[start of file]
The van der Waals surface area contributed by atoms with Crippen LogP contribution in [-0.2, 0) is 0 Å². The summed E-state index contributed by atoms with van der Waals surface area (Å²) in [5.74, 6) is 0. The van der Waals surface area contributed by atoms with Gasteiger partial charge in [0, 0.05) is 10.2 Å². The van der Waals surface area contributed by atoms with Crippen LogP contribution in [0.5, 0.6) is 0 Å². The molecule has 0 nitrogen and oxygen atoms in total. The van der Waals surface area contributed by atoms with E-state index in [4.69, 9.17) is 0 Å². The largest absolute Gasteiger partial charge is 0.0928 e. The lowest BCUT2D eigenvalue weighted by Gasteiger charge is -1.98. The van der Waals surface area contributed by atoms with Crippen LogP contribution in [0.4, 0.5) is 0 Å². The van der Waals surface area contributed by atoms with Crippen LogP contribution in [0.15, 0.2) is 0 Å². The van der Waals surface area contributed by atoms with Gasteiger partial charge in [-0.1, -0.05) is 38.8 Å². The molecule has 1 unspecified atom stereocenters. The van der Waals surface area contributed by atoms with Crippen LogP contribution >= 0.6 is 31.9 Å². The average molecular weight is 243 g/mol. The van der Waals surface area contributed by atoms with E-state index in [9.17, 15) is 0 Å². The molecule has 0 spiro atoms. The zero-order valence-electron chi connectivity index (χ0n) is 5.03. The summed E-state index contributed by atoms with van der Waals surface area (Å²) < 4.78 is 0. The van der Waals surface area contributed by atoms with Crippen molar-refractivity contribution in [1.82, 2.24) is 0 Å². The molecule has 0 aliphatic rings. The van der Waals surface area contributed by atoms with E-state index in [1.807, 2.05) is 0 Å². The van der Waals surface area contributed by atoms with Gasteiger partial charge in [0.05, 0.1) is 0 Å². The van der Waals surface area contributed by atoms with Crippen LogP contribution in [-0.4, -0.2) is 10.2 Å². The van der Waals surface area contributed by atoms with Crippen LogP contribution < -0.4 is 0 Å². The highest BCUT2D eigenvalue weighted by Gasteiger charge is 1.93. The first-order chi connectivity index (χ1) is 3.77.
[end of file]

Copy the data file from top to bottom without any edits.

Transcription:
The van der Waals surface area contributed by atoms with Crippen LogP contribution in [-0.2, 0) is 0 Å². The summed E-state index contributed by atoms with van der Waals surface area (Å²) in [5.74, 6) is 0. The van der Waals surface area contributed by atoms with Gasteiger partial charge in [0, 0.05) is 10.2 Å². The van der Waals surface area contributed by atoms with Crippen LogP contribution in [0.5, 0.6) is 0 Å². The molecule has 0 nitrogen and oxygen atoms in total. The van der Waals surface area contributed by atoms with E-state index in [4.69, 9.17) is 0 Å². The largest absolute Gasteiger partial charge is 0.0928 e. The lowest BCUT2D eigenvalue weighted by Gasteiger charge is -1.98. The van der Waals surface area contributed by atoms with Crippen LogP contribution in [0.4, 0.5) is 0 Å². The van der Waals surface area contributed by atoms with Crippen LogP contribution in [0.15, 0.2) is 0 Å². The van der Waals surface area contributed by atoms with Gasteiger partial charge in [-0.1, -0.05) is 38.8 Å². The molecule has 1 unspecified atom stereocenters. The van der Waals surface area contributed by atoms with Crippen LogP contribution >= 0.6 is 31.9 Å². The average molecular weight is 243 g/mol. The van der Waals surface area contributed by atoms with E-state index in [9.17, 15) is 0 Å². The molecule has 0 spiro atoms. The zero-order valence-electron chi connectivity index (χ0n) is 5.03. The summed E-state index contributed by atoms with van der Waals surface area (Å²) < 4.78 is 0. The van der Waals surface area contributed by atoms with Crippen molar-refractivity contribution in [1.82, 2.24) is 0 Å². The molecule has 0 aliphatic rings. The van der Waals surface area contributed by atoms with E-state index in [1.807, 2.05) is 0 Å². The van der Waals surface area contributed by atoms with Gasteiger partial charge in [0.05, 0.1) is 0 Å². The van der Waals surface area contributed by atoms with Crippen LogP contribution in [-0.4, -0.2) is 10.2 Å². The van der Waals surface area contributed by atoms with Crippen LogP contribution < -0.4 is 0 Å². The highest BCUT2D eigenvalue weighted by Gasteiger charge is 1.93. The first-order chi connectivity index (χ1) is 3.77.